Poison Princess is a highly creative book with an intriguing premise.
This book has so much going for it. An innovative plot, fast-paced action (never a lull) and interesting characters! I especially enjoyed the way the two main stories met between Arthur's house and the over-arcing main storyline of Evie's journey.
Evie and Jackson are compelling leads who like to keep their cards close to their chest. I can roll with that...for a little while. They are quirky, butt heads, have healthy urges, worry about school, do normal, stupid teenage things. Evie worries about her popularity. Jackson worries about his mother.
Normal things. Until, Bam, Apocalypse.
Yes! This is going places, I can tell! Evie can grow claws that can cut through metal...Awesome! Matt can accurately see the future--Sweet! Serena is Artemis reincarnated--bad ass! Finn can manipulate anyone with an illusion--neato, gang! Jackson can face down the barrel of a rifle without flinching as someone's about to pull the trigger--where did my panties go! Evie can...not complain about how bad things are...wait, what? That's a strength of hers? ...and moving on!
So they embark on a quest: Find Grandma, Save the World. That's a none-too-shabby goal. Do go on.
Then there's car crashes, men hunting for women, a misunderstanding--gasp!--Jackson saving Evie, Evie holding back answers, pilfering supplies, awesome bikes, sexy make outs, more men hunting for women, Jackson saving Evie again, Evie gets kidnapped! No!! Jackson rescues her--hurray! Another misunderstanding. Well, thank goodness they were honest with each other, that'll solve ever--wait, you're both not talking, and won't communicate? Hmm.
What really took away from my enjoyment: the frickin' MC, Evie. She's stubborn, sheltered, unwilling to adapt, hypocritical, jealous, insecure, high-handed, petty and more. Hello, wonderful flaws! These are all things I can accept in a main character, but she has to eventually evolve.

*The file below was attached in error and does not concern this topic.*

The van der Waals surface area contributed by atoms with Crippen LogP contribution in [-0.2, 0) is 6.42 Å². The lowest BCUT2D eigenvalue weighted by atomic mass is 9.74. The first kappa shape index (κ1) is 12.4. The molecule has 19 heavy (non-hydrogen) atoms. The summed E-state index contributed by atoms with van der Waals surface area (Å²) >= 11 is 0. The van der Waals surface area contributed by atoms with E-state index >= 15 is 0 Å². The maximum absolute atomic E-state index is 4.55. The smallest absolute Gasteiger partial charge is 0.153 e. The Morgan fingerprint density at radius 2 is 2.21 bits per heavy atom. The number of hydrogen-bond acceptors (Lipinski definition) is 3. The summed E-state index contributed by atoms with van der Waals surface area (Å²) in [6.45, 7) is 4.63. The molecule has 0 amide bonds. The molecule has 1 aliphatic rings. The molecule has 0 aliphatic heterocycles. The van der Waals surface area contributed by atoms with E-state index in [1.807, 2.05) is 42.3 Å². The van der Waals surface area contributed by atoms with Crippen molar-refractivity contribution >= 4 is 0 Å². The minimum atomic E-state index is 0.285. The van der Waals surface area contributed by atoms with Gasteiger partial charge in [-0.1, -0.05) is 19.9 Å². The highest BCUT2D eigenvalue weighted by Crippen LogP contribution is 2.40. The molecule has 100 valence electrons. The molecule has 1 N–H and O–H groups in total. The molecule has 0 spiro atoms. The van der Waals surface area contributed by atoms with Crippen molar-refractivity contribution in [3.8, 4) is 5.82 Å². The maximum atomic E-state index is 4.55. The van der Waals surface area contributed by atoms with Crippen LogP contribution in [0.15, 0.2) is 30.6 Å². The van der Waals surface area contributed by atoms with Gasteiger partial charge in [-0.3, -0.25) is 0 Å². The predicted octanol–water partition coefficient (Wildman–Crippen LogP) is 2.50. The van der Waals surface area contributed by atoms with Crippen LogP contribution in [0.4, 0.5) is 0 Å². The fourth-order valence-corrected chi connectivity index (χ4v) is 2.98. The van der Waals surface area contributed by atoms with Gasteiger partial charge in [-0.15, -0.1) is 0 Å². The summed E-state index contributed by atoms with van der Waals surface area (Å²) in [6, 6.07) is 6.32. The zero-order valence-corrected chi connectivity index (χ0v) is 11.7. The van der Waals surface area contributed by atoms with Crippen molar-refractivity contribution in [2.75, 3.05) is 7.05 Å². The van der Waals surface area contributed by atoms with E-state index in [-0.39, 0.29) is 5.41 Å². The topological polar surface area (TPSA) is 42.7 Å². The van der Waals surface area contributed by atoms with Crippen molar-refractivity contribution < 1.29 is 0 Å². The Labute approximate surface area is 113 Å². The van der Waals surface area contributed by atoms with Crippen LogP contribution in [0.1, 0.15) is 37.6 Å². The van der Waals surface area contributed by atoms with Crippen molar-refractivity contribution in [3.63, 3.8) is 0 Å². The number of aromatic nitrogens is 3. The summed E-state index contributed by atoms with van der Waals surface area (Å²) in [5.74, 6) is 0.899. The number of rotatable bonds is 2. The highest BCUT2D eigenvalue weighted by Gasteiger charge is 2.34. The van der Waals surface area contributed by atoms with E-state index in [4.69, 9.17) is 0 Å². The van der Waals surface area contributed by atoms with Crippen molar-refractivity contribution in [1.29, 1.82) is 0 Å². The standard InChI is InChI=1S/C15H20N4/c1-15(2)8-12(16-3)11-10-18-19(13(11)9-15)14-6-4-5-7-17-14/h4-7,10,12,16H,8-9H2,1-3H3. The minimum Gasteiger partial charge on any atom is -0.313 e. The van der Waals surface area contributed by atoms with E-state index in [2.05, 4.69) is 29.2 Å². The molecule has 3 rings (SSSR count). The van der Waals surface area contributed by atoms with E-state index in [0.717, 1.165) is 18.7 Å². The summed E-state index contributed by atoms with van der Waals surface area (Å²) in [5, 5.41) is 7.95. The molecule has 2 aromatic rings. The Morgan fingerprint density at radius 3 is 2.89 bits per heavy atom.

You must earn my Adoration, Evie. Think of my Adoration like you do your V-Card. I just don't hand it out.
Gah, Evangeline irritated me at times (lots and lots of times). 16-17 or not, she was always making poor decisions, and after enjoyably reading some smart, together heroines the past few months, Evie's constant vacillating
on every important issue quickly grows to be a tired act. The girl desperately needs something resembling a back bone for the important things, not the petty things.
The first example in the chronicle's of my annoyance was Evie's desperation to hang on to her boyfriend. This, I can understand. The girls fresh out of a Shrink House, an understandably bad three months, and like any sane person, she craves what she used to have, she wants support, she wants to be normal and she wants Brandon to make her feel that way again. What I don't understand is the urge to cling to this boyfriend like a lifeline and then in the next five (drunken) minutes she wants to go stick her tongue down someone else's throat. Does NOT Equate.
What irked me far more than this momentary almost
indiscretion is her complete lack of survival skills. When a Militia is getting ready to ride over your home/safe haven/pillow fort specifically looking for women to rape/torture/mutilate, you do your damndest
to NOT GET CAUGHT. That means you leave the crops, and you don't force your new bodyguard/savior to dig a grave. Your mother (RIP Mother Karen) will forgive you for the non-burial issue if it means you are alive! It's kind of a mom thing.
Or maybe it's just a realistic expectations thing. So then Jackson reasonably points out that if the Militia finds the crops they might come after Evie... Wait, wait, wait. Here's what the Militia will come upon.
A dead body and crops.